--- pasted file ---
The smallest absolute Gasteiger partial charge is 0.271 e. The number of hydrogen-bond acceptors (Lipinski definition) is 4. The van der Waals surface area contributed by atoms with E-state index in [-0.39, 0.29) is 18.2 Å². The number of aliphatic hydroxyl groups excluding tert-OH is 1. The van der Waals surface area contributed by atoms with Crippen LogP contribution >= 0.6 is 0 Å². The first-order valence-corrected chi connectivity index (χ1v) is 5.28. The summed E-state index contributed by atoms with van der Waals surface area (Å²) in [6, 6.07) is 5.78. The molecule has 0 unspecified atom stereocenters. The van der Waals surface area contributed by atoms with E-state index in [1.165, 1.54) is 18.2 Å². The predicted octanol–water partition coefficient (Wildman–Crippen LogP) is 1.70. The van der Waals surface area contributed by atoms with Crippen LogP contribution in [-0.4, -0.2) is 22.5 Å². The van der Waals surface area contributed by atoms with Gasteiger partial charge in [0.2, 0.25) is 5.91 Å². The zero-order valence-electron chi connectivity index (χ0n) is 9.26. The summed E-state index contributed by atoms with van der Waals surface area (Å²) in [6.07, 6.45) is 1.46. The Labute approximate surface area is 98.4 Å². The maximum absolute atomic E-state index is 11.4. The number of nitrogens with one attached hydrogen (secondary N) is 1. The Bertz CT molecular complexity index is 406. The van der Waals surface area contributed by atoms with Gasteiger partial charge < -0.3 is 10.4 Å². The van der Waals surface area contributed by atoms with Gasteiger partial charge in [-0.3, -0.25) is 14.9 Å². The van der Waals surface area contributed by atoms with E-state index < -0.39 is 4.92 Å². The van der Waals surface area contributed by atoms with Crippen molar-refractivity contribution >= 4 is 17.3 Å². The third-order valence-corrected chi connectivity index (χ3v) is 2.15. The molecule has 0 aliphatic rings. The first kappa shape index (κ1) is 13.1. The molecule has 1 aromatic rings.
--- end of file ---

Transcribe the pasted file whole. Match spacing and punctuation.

The smallest absolute Gasteiger partial charge is 0.271 e. The number of hydrogen-bond acceptors (Lipinski definition) is 4. The van der Waals surface area contributed by atoms with E-state index in [-0.39, 0.29) is 18.2 Å². The number of aliphatic hydroxyl groups excluding tert-OH is 1. The van der Waals surface area contributed by atoms with Crippen LogP contribution >= 0.6 is 0 Å². The first-order valence-corrected chi connectivity index (χ1v) is 5.28. The summed E-state index contributed by atoms with van der Waals surface area (Å²) in [6, 6.07) is 5.78. The molecule has 0 unspecified atom stereocenters. The van der Waals surface area contributed by atoms with E-state index in [1.165, 1.54) is 18.2 Å². The predicted octanol–water partition coefficient (Wildman–Crippen LogP) is 1.70. The van der Waals surface area contributed by atoms with Crippen LogP contribution in [-0.4, -0.2) is 22.5 Å². The van der Waals surface area contributed by atoms with Gasteiger partial charge in [0.2, 0.25) is 5.91 Å². The zero-order valence-electron chi connectivity index (χ0n) is 9.26. The summed E-state index contributed by atoms with van der Waals surface area (Å²) in [6.07, 6.45) is 1.46. The Labute approximate surface area is 98.4 Å². The maximum absolute atomic E-state index is 11.4. The number of nitrogens with one attached hydrogen (secondary N) is 1. The Bertz CT molecular complexity index is 406. The van der Waals surface area contributed by atoms with Gasteiger partial charge < -0.3 is 10.4 Å². The van der Waals surface area contributed by atoms with Gasteiger partial charge in [-0.3, -0.25) is 14.9 Å². The van der Waals surface area contributed by atoms with E-state index < -0.39 is 4.92 Å². The van der Waals surface area contributed by atoms with Crippen molar-refractivity contribution >= 4 is 17.3 Å². The third-order valence-corrected chi connectivity index (χ3v) is 2.15. The molecule has 0 aliphatic rings. The first kappa shape index (κ1) is 13.1. The molecule has 1 aromatic rings.